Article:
The Future As Seen By Me In 2010

Well looky here, things one has scanned in eh. (ignore the photo, that's some guy that made some accounting software, not sure what became of him ;) MIKE RIVERSDALE is fuming. The expensive headphones he bought in Sydney three weeks ago have just died. His first reaction is not to randomly spill expletives into his coffee, but to use his iPhone to vent his frustration to his Twitter con- tacts, under the moniker Miramar Mike. "I will also put, 'What should I do?' It's a conversation. I'm reaching out to the people following me." The council predicts hand-held digital devices such as smartphones will rule the world in 2040. They already rule the life of Mr Riversdale, whose company WaveAdept helps businesses adapt - their computing sys- tems to allow staff to work from anywhere - and with anyone. In order of fre- equency, he uses his iPhone to tweet (1136 followers; 8363 tweets since joining), e-mail, make phone calls and use online services, such as checki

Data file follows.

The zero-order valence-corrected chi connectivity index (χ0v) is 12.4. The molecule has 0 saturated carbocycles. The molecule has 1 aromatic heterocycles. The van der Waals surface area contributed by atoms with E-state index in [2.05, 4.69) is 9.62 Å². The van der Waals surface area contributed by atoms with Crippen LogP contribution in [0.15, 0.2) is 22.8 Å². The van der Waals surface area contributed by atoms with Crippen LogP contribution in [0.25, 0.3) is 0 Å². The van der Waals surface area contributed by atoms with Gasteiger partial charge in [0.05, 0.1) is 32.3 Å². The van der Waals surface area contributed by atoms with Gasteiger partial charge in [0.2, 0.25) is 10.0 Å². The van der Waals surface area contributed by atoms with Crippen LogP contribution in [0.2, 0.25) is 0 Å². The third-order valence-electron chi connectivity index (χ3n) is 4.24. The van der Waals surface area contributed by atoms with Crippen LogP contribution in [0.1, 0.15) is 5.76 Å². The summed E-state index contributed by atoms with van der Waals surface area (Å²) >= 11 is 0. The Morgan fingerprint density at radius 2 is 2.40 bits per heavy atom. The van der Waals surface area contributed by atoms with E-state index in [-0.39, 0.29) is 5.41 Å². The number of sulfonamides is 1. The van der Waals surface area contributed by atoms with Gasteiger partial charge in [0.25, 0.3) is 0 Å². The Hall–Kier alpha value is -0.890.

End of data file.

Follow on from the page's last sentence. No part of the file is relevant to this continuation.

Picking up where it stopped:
What's the difference between software you WANT to use and the stuff you HAVE to

Completely independently these two articles recently applied to some thinking to the subject of "heavy/crap" software being the norm within organisations:
I think their arguments are fundamentally the same ... Eric makes it a little more succinctly but there's depth and reasoning behind Jason' reporting of the Gartner findings.

Ask yourself the question, "Does it have to be this way?"
If the answer is, "No!" - go fight those that are forcing it upon you, whoever you decide that is.

First here's Eric's view

And here's the Gartner diagram from Jason's article that may give some answers to the "why":


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